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#askBBFC Twitter Q & A Transcript – Tuesday 29 April

On Tuesday 29 April, we held the answer session for our classifying imitable techniques Twitter Q & A. The Q & A was designed to coincide with the theme of our latest podcast (episode 20) about classifying self-harm.

Date 29/04/2014

The previous week we asked our followers to tweet us their questions about classifying imitable techniques, using the #askBBFC hashtag.
The answer session took the most interesting questions and answered them during a 30 minute session. If you missed this, the transcript of questions and answers follows below.

We aim to hold a twitter Q and A once a month and we’ll give plenty notice about when we’re collecting questions, whether there is a specific theme and when the answer session will take place. We use this format to ensure that any questions that require detailed answers can be researched if required and formulated into as few tweets as possible.

You can send longer questions you have to us at any time, by emailing us.

‏@BBFC
In our #askbbfc Q&A today we'll begin by explaining what we mean by the term 'imitable techniques' and then answer a few of your questions

@BBFC
NeilYoung & CigaretteBurns ask what are "imitable techniques"? #askBBFC

@BBFC
We explain imitable techniques on p.5 of the Classification Guidelines #askBBFC

@BBFC
#askBBFC imitable techniques include dangerous & illegal behaviour & self harm

@BBFC
#askBBFC imitable techniques can be an issue at every age category

@BBFC
#askBBFC at the lower categories of U or PG, it might be dangerous behaviour a child could copy

@BBFC
#askBBFC themes like suicide are more likely to be classified 12A/12 or higher

@BBFC
#askBBFC instructional detail that could cause harm to anyone copying it may also be cut at the adult level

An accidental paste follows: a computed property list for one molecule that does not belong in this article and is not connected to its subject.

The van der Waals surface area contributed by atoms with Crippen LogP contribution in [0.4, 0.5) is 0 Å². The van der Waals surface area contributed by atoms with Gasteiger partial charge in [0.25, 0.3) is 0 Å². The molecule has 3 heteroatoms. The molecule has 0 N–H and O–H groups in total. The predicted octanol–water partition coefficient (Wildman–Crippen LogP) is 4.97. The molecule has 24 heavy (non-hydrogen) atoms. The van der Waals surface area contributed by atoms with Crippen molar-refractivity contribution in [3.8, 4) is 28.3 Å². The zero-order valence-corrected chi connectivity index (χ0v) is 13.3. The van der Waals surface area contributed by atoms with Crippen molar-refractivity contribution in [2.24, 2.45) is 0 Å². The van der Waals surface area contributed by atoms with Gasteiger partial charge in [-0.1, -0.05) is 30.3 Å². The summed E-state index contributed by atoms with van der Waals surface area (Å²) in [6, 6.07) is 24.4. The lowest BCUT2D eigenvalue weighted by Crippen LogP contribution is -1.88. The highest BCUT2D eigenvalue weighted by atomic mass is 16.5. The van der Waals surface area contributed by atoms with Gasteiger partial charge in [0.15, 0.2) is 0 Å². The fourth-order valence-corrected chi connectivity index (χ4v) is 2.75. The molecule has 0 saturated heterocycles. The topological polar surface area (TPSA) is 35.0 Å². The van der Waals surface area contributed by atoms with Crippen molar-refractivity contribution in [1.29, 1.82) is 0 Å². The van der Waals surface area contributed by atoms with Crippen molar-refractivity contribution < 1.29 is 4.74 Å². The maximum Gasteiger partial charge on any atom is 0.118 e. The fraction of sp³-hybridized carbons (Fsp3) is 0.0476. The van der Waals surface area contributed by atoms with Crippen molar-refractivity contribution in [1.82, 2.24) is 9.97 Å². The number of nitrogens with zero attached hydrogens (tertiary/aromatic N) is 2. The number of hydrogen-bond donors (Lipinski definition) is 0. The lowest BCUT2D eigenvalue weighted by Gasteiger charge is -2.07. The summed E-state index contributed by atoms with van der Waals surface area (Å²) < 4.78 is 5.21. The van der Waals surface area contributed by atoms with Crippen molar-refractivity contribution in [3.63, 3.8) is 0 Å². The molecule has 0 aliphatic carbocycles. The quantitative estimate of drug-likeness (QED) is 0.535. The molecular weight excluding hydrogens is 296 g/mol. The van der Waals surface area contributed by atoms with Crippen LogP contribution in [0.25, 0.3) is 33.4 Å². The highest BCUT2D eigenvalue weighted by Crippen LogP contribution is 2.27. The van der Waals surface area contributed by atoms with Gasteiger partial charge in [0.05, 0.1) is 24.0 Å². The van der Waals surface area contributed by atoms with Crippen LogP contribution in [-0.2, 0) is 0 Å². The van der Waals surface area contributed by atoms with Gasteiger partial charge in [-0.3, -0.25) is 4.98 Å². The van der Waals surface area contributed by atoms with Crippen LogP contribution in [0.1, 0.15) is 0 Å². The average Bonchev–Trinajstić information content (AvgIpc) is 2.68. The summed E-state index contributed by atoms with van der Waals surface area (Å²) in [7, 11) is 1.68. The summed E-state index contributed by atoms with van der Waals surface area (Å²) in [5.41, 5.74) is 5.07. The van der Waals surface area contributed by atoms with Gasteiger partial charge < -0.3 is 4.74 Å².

@BBFC
Mayhemfilmfestival asks: How does the BBFC define and measure 'harm'? #askBBFC

@BBFC
#askBBFC we publish how we define harm on p.3 of the Classification Guidelines

@BBFC
#askBBFC research & expert opinion on issues of harm can be inconclusive or contradictory so we must rely on our own experience & expertise

‏@BBFC
#askBBFC We consider whether the material on its own, or in combination with other similar content, may cause any harm

@BBFC
#askBBFC This includes not just any harm that may result from the behaviour of potential  viewers but also any moral harm that may be caused

@BBFC
#askBBFC moral harm could be desensitising a potential viewer to the effects of violence or degrading their sense of empathy

@BBFC
#askBBFC with regard to children, harm may include retarding social and moral development, and distorting sense of right and wrong

@BBFC
Ronandusty asks: Why did BBFC used to be strict on depictions of headbutts but now the likes of Captain America 2 is full of them? #askBBFC

@BBFC
BBFCinsight for Captain America: Winter Soldier mentions violence in the film, but there is no focus on blood or visible injury #askBBFC

@BBFC
Find the BBFCinsight here #askbbfc

@BBFC
Prior to the Guidelines Consultation exercises established in 1998, there was concern about headbutts #askBBFC

@BBFC
Some films were cut to remove headbutts in order to achieve a lower classification #askBBFC

@BBFC
Recent research & public consultations have shown headbutts as a violent act can be classified much the same as other violent blows #askBBFC

@BBFC
They are classified on the strength of the violence, and not only because of the technique itself #askBBFC

@BBFC
Nevertheless even at 12A/12 now, violence should not dwell on detail and there should be no emphasis on injuries or blood #askBBFC

@BBFC
That's all we have time for today, thank you to everyone submitting #askbbfc questions about classifying imitable techniques

@BBFC
You can listen to our podcast about classifying imitable techniques, in particular self-harm  #askbbfc

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